Pittsburgh. -- I'm talking about college cheating: copying, cribbing, plagiarizing, exam pilfering, ghosted term papers, dry-labbing (faking lab data), employing ringers (getting someone else to take an exam for you) and all the other dodges that promise a good grade in the absence of the relevant knowledge.
Having taught for 33 years at four universities on two continents and an island, I'm encouraged to record here a few things that I think I've learned about (1) why college students cheat, (2) why they get away with it and (3) what can be done about it.
Some sociologists like to throw college cheating into a bag labeled "dishonesty," along with lying, income-tax fudging, resume puffing and stealing anything from an idea to an idol. But I don't believe that dishonesty is something that a person either possesses or does not, like red hair. Even if such a thing as inherent dishonesty does lurk in anyone but the habitual criminal, it explains only a small fraction of college cheaters.
Cheating is more a matter of circumstance than of moral bankruptcy. Today's masses of college fodder are not pursuing knowledge; mostly, they're chasing grades. They know that it's not quality of one's education that opens doors in today's society; it's the mere possession of a degree. And degrees are obtained by the mere passing of a certain number of courses. And in many courses, unfortunately, that means getting a mere number of "right answers."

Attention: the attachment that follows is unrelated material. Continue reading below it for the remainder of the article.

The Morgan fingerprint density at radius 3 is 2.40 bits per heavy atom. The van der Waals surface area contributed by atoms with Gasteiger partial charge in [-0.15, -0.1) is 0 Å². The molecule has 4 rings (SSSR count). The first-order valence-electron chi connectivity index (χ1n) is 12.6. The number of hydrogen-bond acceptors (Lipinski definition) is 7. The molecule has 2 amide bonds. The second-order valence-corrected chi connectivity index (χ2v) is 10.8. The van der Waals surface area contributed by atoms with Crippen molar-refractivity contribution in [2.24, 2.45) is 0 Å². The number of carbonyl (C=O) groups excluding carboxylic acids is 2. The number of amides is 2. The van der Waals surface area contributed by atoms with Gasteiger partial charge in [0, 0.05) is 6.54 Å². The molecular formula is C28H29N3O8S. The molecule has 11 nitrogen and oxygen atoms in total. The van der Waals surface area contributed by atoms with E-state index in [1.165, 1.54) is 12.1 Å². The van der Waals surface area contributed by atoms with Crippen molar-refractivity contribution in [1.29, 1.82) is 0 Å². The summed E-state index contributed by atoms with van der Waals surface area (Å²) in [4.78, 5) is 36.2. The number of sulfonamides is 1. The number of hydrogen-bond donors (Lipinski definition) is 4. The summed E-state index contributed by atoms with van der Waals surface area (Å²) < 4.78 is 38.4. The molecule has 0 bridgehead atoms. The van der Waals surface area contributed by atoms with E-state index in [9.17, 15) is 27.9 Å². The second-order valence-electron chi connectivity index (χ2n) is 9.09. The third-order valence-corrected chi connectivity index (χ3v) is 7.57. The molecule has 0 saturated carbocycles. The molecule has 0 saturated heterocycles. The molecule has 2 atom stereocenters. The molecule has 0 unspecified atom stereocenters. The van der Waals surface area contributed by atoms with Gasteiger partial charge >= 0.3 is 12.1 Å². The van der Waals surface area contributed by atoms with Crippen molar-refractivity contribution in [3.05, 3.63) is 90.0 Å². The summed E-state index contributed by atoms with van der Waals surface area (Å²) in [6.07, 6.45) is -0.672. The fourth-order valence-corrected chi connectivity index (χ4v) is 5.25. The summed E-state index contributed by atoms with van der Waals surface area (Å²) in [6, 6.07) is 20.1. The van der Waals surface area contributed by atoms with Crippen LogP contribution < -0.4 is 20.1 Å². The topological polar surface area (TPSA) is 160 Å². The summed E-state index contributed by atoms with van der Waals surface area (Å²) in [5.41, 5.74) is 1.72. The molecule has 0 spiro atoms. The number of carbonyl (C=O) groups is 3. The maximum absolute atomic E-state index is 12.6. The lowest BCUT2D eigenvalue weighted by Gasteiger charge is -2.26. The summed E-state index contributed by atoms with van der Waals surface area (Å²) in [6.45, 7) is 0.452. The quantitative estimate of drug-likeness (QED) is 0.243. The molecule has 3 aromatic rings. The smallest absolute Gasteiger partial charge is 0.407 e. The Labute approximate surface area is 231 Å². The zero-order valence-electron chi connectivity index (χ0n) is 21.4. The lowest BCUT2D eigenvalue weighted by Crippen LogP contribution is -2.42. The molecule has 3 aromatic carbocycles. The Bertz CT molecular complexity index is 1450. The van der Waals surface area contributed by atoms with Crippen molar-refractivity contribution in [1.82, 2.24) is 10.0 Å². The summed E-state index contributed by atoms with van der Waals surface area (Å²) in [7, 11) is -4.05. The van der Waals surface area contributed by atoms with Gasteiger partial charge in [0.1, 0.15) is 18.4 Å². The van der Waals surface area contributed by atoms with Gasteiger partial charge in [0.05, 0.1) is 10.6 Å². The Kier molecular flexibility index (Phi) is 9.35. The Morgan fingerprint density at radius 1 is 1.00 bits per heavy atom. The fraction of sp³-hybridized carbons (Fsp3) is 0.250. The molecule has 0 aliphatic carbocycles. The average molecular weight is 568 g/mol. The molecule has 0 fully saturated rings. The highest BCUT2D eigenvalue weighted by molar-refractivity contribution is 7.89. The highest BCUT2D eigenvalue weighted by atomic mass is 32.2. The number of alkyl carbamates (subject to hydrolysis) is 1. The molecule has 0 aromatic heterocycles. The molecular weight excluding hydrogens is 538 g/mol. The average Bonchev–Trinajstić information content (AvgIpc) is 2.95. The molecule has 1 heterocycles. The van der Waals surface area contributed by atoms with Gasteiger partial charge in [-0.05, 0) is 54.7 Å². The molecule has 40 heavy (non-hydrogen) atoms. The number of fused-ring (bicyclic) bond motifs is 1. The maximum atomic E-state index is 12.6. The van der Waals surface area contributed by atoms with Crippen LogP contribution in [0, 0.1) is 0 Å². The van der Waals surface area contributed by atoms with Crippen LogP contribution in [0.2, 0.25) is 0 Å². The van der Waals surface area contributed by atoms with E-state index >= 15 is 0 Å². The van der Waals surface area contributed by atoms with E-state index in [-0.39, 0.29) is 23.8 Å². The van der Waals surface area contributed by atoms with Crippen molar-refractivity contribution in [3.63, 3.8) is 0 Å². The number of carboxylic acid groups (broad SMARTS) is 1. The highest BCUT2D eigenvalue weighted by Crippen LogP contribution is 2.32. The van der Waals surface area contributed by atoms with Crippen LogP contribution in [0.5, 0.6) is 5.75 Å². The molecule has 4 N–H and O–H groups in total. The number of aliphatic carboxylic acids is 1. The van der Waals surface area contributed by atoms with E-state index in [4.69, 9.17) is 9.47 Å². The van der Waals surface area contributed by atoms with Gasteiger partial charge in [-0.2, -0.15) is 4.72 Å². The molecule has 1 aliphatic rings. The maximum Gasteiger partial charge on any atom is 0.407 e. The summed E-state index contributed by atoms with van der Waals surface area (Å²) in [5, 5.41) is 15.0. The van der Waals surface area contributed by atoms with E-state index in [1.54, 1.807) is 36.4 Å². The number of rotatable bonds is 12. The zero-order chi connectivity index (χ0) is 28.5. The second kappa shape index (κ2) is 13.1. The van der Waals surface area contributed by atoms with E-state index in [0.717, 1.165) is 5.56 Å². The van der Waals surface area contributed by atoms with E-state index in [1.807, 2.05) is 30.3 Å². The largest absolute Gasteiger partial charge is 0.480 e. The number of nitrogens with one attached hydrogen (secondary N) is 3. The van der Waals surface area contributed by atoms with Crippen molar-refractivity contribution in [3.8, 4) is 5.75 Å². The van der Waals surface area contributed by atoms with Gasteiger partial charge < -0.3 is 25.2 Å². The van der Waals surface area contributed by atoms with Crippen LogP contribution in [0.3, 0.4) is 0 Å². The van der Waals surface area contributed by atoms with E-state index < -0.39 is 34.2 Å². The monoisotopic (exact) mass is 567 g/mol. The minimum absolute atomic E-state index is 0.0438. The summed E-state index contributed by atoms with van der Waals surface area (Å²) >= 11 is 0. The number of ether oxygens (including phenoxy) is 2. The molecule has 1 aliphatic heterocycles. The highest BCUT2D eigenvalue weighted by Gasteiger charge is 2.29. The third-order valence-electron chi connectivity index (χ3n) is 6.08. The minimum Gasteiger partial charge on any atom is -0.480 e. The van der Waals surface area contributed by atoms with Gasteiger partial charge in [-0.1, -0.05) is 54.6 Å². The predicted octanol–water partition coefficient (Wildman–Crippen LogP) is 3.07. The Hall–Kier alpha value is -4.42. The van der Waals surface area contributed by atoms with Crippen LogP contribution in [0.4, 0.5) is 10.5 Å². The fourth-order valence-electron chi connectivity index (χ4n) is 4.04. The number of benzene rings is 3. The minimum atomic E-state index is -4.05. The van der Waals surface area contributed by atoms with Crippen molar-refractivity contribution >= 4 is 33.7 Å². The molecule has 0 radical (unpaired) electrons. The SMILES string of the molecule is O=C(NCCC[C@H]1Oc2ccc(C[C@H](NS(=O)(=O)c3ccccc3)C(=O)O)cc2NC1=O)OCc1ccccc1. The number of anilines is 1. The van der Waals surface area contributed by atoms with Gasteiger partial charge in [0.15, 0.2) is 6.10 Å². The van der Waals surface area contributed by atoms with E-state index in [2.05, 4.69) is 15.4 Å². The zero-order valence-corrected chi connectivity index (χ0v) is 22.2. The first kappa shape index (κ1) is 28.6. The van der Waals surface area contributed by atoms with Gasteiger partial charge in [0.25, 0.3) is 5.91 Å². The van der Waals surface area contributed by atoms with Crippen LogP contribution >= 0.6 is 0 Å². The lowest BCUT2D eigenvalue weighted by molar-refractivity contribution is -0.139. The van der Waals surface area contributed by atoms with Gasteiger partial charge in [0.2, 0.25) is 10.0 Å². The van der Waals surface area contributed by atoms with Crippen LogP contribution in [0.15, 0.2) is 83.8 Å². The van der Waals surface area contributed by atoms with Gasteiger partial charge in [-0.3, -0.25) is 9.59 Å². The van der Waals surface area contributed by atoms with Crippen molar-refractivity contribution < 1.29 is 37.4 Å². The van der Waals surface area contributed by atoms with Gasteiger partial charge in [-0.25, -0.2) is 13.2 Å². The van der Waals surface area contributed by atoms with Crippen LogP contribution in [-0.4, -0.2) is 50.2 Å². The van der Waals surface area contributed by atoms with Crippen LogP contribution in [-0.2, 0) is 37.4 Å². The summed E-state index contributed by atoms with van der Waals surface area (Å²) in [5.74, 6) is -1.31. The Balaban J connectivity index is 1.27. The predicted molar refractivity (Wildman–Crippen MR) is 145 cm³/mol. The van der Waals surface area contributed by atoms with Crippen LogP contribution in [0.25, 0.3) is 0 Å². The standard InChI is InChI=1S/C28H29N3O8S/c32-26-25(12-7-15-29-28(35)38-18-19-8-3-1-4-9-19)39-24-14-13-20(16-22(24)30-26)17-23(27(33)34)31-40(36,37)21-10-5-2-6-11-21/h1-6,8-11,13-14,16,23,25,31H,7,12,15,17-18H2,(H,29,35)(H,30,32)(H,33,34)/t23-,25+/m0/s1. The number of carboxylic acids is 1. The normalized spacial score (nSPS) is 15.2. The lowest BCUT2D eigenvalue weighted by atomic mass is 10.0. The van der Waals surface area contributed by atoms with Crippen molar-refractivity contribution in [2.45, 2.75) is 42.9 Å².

Today's university classroom is too often the battleground for a conflict of captives. Neither the professor nor the student really wants to be there. The students are there because they want jobs, and the professor is there because he is forced to bear what he refers to as a "teaching load." Students can generate little respect for what they perceive as a kind of game in which the professor only pretends to be teaching; so they may well feel justified in submitting bogus evidence that they're learning.
It is a plain fact, despite university administrators' continual pious denials, that at most universities (but not at liberal-arts colleges), professors are hired primarily for a talent that has nothing at all to do with teaching: the talent for wringing research grants out of foundations and government. Because in most cases their salaries and promotions bear no relationship to their teaching, professors have little reason to be conscientious about it.
They may cancel classes without notice. They may fail to keep adequate office hours and show impatience when students do show up. They may recycle assignments and exam questions, year after year. They may give their final exams early in order to skip town or get back to their research, which they know is where their bread is buttered. They may hold "class discussions" that don't require any preparation on their part, or waste hours of class time just reading aloud from a book or showing movies. Some do these things blithely. Others try to hide their guilt behind arrogance or ill-concealed disdain for their students.
These and many other maddening examples of irresponsible teaching are by no means typical of the vast majority of the faculty, whether at Pitt or at any other decent university that I know of. But neither are the majority of students cheaters. Those students who are given a fair chance to learn and a chance to demonstrate what they've learned via fair examinations, don't feel desperate enough to risk cheating.